When I arrived, I thought, Oh shit. This is a nice hotel, the kind of hotel for someone with a credit card. The price was 139,000 MGA per night – $53 US. A bargain by American standards. But I couldn't afford American standards.

I stayed two nights, just to give myself some breathing room while I found a cheaper place. What I found was Chez Nono, for 20,000 MGA per night – $7.58 US per night. Now we're talking! On the beach even. Take that, Les Roches Rouges!

Except... It was kind of seedy. The kind of dingy place you'd see in a movie where the protagonist is alone, slumped forward on the edge of the bed with a gun in his mouth or a needle in his arm.

Chez Nono Room
Bare lightbulb: Check
Moldy walls: Check
Non-locking window: Check

If I wanted to make my money last, this was going to be the place. Besides, I intended to get out to Mahajamba Bay, and Poseidon only knows how much that would cost.

Chez Nono Room
Threadbare sheets: Check
Rickety fan: Check
Complementary condoms: Check
The door mat at the foot of the bed is kind of brilliant. Why sweep and mop the floors when your hotel guests can just wipe their feet before they climb into bed?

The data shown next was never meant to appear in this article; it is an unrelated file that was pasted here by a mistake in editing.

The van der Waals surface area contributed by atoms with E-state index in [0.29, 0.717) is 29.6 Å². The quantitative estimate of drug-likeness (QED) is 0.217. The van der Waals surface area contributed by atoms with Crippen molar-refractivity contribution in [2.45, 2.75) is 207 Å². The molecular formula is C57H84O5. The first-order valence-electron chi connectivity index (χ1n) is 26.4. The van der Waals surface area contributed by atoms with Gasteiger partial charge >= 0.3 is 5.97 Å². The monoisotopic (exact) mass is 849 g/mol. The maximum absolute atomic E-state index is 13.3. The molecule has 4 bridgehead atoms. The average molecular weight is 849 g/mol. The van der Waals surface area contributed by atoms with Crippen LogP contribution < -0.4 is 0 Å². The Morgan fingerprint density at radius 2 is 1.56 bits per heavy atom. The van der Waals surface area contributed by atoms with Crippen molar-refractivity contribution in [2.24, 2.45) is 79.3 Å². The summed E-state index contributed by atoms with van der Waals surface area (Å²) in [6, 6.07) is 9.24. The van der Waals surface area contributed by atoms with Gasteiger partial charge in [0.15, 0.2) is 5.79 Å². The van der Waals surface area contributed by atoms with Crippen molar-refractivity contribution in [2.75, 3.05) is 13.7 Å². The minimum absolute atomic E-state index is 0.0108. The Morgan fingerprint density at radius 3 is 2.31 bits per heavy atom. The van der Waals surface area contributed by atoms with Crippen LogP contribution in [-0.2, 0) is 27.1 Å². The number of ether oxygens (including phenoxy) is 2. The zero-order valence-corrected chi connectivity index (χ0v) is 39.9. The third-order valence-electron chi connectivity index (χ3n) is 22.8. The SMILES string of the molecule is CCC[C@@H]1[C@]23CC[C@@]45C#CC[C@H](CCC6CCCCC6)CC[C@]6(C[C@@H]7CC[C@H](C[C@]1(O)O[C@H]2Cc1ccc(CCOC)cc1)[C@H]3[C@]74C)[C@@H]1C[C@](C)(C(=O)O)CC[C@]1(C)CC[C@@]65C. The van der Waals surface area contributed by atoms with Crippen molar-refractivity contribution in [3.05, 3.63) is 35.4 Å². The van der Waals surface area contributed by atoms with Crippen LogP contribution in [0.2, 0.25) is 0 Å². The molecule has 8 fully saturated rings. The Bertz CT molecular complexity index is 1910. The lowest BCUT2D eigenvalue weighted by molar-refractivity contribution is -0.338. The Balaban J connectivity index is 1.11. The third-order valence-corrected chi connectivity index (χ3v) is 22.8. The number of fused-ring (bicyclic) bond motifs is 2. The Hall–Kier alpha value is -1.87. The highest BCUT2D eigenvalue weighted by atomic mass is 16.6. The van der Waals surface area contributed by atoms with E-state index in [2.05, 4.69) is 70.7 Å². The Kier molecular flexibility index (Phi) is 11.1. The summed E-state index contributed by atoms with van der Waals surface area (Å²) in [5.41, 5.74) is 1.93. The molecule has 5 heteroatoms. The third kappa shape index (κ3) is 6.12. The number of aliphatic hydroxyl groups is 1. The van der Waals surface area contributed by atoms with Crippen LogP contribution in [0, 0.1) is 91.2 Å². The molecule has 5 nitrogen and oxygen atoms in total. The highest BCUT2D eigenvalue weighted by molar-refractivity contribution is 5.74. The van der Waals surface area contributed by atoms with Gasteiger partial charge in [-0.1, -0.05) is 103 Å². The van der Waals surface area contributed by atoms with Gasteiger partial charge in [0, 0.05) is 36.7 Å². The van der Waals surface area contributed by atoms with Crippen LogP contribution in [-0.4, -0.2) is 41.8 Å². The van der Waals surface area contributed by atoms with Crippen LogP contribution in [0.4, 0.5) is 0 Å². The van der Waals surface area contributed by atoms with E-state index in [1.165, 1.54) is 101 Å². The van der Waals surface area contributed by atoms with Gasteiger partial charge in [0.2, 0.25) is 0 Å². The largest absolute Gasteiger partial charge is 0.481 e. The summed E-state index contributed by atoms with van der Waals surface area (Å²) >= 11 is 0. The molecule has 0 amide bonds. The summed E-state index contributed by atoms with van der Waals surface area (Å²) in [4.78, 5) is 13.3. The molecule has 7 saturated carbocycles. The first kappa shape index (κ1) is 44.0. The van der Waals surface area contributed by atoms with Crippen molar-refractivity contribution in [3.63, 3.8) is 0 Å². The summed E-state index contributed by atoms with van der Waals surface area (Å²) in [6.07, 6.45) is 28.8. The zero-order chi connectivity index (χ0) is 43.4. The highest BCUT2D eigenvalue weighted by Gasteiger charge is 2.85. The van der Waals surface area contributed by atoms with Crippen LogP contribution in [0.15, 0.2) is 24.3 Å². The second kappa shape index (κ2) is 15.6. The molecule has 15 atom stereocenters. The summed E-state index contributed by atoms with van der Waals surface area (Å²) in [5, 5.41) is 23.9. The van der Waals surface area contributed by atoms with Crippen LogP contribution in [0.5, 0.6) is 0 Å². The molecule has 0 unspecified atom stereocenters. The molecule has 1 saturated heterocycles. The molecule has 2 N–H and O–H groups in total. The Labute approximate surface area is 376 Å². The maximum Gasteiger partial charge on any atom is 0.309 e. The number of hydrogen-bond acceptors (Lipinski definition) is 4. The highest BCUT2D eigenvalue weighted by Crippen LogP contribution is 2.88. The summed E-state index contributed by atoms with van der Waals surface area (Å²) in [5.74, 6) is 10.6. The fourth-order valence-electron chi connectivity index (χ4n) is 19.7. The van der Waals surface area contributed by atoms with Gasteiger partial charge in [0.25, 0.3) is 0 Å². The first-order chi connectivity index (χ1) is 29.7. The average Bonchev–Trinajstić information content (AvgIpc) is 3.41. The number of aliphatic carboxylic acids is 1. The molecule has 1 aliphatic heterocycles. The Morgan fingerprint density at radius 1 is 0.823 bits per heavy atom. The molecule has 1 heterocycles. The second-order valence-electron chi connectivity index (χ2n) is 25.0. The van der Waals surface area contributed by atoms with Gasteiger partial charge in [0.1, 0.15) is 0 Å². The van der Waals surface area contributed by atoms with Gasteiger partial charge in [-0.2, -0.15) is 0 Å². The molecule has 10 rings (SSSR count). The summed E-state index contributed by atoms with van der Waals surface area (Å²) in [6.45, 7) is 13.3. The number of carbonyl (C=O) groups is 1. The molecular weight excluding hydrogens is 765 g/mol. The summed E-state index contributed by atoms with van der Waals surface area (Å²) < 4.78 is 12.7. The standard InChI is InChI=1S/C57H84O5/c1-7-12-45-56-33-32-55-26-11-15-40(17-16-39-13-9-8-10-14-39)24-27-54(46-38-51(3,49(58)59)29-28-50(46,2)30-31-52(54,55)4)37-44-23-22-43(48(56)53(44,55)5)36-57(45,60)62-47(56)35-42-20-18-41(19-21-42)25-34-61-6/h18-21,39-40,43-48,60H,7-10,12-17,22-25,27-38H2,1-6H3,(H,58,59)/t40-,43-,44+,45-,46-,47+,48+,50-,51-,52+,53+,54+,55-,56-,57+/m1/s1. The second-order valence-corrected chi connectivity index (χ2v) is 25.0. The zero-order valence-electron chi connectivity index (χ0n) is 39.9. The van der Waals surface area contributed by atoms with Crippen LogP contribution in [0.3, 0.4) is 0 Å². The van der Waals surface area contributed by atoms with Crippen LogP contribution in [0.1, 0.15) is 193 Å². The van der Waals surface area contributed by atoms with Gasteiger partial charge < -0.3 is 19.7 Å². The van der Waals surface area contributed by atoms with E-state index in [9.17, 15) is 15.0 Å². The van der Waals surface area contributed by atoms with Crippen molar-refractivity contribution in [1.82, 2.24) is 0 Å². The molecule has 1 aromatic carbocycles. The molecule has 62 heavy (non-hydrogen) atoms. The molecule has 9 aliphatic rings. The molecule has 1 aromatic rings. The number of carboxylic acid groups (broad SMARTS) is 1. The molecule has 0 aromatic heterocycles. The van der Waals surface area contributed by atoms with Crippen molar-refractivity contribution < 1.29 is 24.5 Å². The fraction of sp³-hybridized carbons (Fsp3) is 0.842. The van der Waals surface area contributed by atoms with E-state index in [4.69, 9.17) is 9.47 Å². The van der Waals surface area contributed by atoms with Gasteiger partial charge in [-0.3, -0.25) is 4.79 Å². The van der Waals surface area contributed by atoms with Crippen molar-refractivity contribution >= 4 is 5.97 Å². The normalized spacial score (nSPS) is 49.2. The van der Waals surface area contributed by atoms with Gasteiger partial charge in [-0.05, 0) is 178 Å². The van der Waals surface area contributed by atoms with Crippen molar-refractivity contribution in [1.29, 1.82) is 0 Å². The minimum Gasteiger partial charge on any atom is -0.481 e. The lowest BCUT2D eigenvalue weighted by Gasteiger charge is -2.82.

I'm not kidding about the complimentary condoms. But things like soap, shampoo, and toilet paper? You had to buy that from the bar, or bring your own.

I did mention that it was $7.58 US per night.

With my lodging taken care of, I started asking around about how to get to Mahajamba Bay. What I discovered is that there are no tours there. To get there, I would have to charter a boat. Newsweek didn't mention that.

My trusty M.O. of getting there and then winging it was utterly failing. I ended up at a tour company pleading for options.

"Do you have any of those tours where you hit Ankarafantsika Nature Reserve on the way back to Antananarivo?"

"No, but we have tours to Anjohibe with caves, and waterfalls, and the smallest known species of lemur."

"Great! I'll do that!"